Slack’s ambition to become the default, go-to place for employees chat to each other and link into hundreds of other applications to get work done is getting one more step up today by becoming available on a new platform. From today, Slack will be available as a Snap, an application package that’s available across a range of open-source-based Linux environments.
This opens the app up to a wide, new group of people: there are “tens of millions” of desktop users across multiple Linux distributions, according to Jamie Bennett, VP of Engineering, Devices & IoT at Canonical. (As a point of comparison, Slack in September 2017 said it had over 6 million daily active users, with 2 million of them paying.)
In addition to Ubuntu (which is developed by Canonical), this will open Slack up to users of Linux-based services like ArchLinux, OpenSUSE, Solus, Debian, KDE Neon and others.
As you might know, Slack was originally conceived as a service for the developers of TinySpeck, the startup that eventually became Slack. While it’s been working for the past year to expand its user numbers with a push into the larger enterprise segment, the alignment with the developer community using Linux is a potentially strong and natural fit.
“As snaps are designed to work across desktop, IoT devices and the cloud, the potential for snaps that may have applications across all or some of these are potentially even greater, as well as making a developer’s life easier by simplifying the process and requiring only one version to be created,” Bennett said in an email interview.
Slack built the snap itself using Canonical’s Snapcraft tool, Bennett said, standard with what all developers use to create their snaps. Asked who approached whom, he said that the app was built by Slack itself in response to requests from the Linux community. “Even though Slack was only launched 4 years ago, they’ve grown very quickly and have seen demand across all platforms including that from Linux users,” he said.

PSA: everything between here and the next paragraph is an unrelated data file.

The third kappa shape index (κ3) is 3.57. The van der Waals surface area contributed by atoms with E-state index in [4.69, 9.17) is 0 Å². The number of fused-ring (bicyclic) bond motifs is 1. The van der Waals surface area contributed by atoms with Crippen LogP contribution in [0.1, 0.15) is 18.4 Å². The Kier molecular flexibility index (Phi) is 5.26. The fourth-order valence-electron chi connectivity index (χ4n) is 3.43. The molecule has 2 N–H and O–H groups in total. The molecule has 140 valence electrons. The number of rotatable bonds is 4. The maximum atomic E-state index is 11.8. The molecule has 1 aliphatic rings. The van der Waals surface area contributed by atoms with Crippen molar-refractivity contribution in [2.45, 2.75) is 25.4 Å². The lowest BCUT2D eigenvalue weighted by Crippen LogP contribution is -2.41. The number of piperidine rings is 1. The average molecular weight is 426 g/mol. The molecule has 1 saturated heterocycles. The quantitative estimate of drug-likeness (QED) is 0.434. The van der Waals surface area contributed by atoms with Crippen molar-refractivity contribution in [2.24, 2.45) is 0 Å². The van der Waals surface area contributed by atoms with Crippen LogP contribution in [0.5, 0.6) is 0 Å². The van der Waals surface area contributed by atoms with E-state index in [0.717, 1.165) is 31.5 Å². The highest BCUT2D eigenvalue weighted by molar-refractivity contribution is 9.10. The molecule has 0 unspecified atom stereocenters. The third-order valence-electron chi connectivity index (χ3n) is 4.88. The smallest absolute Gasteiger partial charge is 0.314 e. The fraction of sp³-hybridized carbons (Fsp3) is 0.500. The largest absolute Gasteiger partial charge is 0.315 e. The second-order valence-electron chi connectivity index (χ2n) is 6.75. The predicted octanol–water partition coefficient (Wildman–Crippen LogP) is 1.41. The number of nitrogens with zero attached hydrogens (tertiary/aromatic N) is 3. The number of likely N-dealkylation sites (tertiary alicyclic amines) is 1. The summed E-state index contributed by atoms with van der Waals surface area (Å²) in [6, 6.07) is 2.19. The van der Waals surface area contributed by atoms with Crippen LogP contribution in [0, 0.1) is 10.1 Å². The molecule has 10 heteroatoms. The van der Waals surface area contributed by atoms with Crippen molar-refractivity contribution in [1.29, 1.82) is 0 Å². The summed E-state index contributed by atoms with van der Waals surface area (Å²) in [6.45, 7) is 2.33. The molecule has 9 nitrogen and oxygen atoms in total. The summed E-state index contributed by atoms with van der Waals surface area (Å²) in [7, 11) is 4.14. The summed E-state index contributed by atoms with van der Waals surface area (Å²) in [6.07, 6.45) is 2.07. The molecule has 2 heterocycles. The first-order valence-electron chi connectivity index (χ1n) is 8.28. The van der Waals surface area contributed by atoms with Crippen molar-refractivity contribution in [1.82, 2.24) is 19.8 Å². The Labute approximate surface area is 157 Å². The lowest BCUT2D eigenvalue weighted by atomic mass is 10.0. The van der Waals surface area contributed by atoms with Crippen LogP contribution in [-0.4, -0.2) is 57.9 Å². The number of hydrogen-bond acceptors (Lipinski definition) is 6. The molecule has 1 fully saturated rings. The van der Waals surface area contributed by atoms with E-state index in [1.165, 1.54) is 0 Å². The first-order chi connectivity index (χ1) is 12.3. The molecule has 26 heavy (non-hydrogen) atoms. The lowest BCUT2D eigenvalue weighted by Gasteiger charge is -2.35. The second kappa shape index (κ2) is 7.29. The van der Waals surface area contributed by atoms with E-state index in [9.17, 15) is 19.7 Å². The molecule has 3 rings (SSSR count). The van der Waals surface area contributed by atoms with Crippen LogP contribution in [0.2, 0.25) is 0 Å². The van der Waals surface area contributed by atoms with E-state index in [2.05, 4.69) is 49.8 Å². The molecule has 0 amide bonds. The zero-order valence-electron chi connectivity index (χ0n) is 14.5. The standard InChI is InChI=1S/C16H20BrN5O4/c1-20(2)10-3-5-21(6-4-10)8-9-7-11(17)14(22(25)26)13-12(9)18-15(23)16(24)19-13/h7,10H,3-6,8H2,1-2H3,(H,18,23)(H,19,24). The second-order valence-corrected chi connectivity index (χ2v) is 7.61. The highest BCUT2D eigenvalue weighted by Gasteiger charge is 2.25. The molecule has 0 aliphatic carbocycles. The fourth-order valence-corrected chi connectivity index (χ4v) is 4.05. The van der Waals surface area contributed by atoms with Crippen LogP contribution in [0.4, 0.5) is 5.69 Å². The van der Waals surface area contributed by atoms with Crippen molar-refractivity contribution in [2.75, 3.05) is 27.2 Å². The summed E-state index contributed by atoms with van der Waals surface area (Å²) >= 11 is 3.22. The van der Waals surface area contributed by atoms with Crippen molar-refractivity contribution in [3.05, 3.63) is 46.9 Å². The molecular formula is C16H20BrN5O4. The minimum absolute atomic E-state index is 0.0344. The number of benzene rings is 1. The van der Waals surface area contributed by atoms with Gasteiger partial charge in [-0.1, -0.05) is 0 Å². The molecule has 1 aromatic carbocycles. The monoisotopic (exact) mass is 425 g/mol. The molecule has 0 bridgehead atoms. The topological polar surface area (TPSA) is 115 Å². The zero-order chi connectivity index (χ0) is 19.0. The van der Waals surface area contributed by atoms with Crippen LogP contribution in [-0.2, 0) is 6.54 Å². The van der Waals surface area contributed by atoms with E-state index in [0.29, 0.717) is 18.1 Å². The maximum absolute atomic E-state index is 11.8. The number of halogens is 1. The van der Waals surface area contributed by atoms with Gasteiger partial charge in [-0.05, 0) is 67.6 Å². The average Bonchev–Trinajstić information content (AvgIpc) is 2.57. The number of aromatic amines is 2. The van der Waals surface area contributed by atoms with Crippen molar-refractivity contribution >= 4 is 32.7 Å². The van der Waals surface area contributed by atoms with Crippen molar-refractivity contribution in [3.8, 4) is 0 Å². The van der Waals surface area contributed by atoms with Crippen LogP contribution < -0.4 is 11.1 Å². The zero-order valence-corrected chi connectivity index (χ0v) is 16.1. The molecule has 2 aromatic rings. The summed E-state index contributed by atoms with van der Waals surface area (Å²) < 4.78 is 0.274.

“As a result, it is important for Slack to provide choice and cater to all users hence why building on Linux is important to them and they are regularly engaged with the wider Linux community.”
Snaps — and the Snappy package manager that run them — first launched in 2016 and there are now thousands of apps in the Snapcraft store, which speaks to how the Linux community continues to try to open the platform to be a little more mainstream. Spotify launched as a snap in December, and there is also the VLC video player, email clients like Hiri and Mailspring, Nextcloud for file sync and the Brave and Chromium browsers; and there are “more high profile snaps in the pipeline to come in the near future,” he added.
Among collaboration and developer-friendly tools, Rocket.chat is on the platform, as are Heroku, Docker, Amazon Web Services CLI and others.
The service today is launching in beta, but the idea will be that in using the Snap format, it will be able to push updates automatically to its users.
Featured Image: Bryce Durbin